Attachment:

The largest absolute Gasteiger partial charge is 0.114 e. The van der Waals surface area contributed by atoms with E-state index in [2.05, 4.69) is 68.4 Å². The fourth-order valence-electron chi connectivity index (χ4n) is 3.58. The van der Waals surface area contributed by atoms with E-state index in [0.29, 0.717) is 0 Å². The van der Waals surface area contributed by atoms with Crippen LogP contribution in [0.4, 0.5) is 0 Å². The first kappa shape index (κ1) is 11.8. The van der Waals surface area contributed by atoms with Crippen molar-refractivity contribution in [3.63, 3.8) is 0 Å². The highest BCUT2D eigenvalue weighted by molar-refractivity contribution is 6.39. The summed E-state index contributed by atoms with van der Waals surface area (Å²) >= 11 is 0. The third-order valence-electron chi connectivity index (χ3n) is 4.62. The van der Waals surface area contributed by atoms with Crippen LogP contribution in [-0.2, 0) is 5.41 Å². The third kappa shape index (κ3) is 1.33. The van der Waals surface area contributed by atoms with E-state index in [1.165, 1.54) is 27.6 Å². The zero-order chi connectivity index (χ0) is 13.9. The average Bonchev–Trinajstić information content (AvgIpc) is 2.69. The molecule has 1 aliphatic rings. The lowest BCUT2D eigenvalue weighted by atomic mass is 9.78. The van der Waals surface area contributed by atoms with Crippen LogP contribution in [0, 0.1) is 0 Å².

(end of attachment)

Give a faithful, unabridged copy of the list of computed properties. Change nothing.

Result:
The largest absolute Gasteiger partial charge is 0.114 e. The van der Waals surface area contributed by atoms with E-state index in [2.05, 4.69) is 68.4 Å². The fourth-order valence-electron chi connectivity index (χ4n) is 3.58. The van der Waals surface area contributed by atoms with E-state index in [0.29, 0.717) is 0 Å². The van der Waals surface area contributed by atoms with Crippen LogP contribution in [0.4, 0.5) is 0 Å². The first kappa shape index (κ1) is 11.8. The van der Waals surface area contributed by atoms with Crippen molar-refractivity contribution in [3.63, 3.8) is 0 Å². The highest BCUT2D eigenvalue weighted by molar-refractivity contribution is 6.39. The summed E-state index contributed by atoms with van der Waals surface area (Å²) >= 11 is 0. The third-order valence-electron chi connectivity index (χ3n) is 4.62. The van der Waals surface area contributed by atoms with Crippen LogP contribution in [-0.2, 0) is 5.41 Å². The third kappa shape index (κ3) is 1.33. The van der Waals surface area contributed by atoms with E-state index in [1.165, 1.54) is 27.6 Å². The zero-order chi connectivity index (χ0) is 13.9. The average Bonchev–Trinajstić information content (AvgIpc) is 2.69. The molecule has 1 aliphatic rings. The lowest BCUT2D eigenvalue weighted by atomic mass is 9.78. The van der Waals surface area contributed by atoms with Crippen LogP contribution in [0, 0.1) is 0 Å².